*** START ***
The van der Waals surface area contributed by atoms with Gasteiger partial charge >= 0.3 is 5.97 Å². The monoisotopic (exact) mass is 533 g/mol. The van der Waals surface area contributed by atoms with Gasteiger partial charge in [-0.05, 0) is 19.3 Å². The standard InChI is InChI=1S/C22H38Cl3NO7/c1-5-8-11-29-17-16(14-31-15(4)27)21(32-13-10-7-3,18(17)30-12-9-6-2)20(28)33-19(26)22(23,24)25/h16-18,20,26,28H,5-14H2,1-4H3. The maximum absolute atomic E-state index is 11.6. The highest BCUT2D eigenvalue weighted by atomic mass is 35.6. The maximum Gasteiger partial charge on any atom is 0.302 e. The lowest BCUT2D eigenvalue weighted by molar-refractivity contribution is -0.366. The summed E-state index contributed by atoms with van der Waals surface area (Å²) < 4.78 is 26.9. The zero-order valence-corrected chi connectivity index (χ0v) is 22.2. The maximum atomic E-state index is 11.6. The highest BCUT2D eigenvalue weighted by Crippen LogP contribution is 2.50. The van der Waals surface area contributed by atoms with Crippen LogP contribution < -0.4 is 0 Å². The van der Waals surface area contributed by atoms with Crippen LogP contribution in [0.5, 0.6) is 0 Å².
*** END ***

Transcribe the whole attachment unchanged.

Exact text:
The van der Waals surface area contributed by atoms with Gasteiger partial charge >= 0.3 is 5.97 Å². The monoisotopic (exact) mass is 533 g/mol. The van der Waals surface area contributed by atoms with Gasteiger partial charge in [-0.05, 0) is 19.3 Å². The standard InChI is InChI=1S/C22H38Cl3NO7/c1-5-8-11-29-17-16(14-31-15(4)27)21(32-13-10-7-3,18(17)30-12-9-6-2)20(28)33-19(26)22(23,24)25/h16-18,20,26,28H,5-14H2,1-4H3. The maximum absolute atomic E-state index is 11.6. The highest BCUT2D eigenvalue weighted by atomic mass is 35.6. The maximum Gasteiger partial charge on any atom is 0.302 e. The lowest BCUT2D eigenvalue weighted by molar-refractivity contribution is -0.366. The summed E-state index contributed by atoms with van der Waals surface area (Å²) < 4.78 is 26.9. The zero-order valence-corrected chi connectivity index (χ0v) is 22.2. The maximum atomic E-state index is 11.6. The highest BCUT2D eigenvalue weighted by Crippen LogP contribution is 2.50. The van der Waals surface area contributed by atoms with Crippen LogP contribution < -0.4 is 0 Å². The van der Waals surface area contributed by atoms with Crippen LogP contribution in [0.5, 0.6) is 0 Å².